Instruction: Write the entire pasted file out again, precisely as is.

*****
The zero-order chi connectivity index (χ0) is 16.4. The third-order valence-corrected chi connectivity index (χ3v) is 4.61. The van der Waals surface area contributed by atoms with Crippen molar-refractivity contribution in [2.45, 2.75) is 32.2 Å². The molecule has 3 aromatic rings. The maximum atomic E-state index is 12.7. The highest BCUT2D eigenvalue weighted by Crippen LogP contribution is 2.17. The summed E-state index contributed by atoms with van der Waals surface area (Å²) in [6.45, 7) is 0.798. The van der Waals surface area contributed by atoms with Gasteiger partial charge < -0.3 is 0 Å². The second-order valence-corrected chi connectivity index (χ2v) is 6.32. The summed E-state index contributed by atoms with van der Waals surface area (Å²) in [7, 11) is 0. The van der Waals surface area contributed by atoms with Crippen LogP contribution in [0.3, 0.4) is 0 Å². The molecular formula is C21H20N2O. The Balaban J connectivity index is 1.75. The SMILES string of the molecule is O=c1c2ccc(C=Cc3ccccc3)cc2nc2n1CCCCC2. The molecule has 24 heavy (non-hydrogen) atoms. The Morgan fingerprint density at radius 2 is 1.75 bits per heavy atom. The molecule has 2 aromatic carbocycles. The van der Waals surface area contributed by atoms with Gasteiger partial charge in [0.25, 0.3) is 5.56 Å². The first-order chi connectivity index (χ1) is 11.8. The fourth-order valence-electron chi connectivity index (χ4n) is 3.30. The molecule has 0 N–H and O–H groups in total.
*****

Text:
The zero-order chi connectivity index (χ0) is 16.4. The third-order valence-corrected chi connectivity index (χ3v) is 4.61. The van der Waals surface area contributed by atoms with Crippen molar-refractivity contribution in [2.45, 2.75) is 32.2 Å². The molecule has 3 aromatic rings. The maximum atomic E-state index is 12.7. The highest BCUT2D eigenvalue weighted by Crippen LogP contribution is 2.17. The summed E-state index contributed by atoms with van der Waals surface area (Å²) in [6.45, 7) is 0.798. The van der Waals surface area contributed by atoms with Gasteiger partial charge < -0.3 is 0 Å². The second-order valence-corrected chi connectivity index (χ2v) is 6.32. The summed E-state index contributed by atoms with van der Waals surface area (Å²) in [7, 11) is 0. The van der Waals surface area contributed by atoms with Crippen LogP contribution in [0.3, 0.4) is 0 Å². The molecular formula is C21H20N2O. The Balaban J connectivity index is 1.75. The SMILES string of the molecule is O=c1c2ccc(C=Cc3ccccc3)cc2nc2n1CCCCC2. The molecule has 24 heavy (non-hydrogen) atoms. The Morgan fingerprint density at radius 2 is 1.75 bits per heavy atom. The molecule has 2 aromatic carbocycles. The van der Waals surface area contributed by atoms with Gasteiger partial charge in [0.25, 0.3) is 5.56 Å². The first-order chi connectivity index (χ1) is 11.8. The fourth-order valence-electron chi connectivity index (χ4n) is 3.30. The molecule has 0 N–H and O–H groups in total.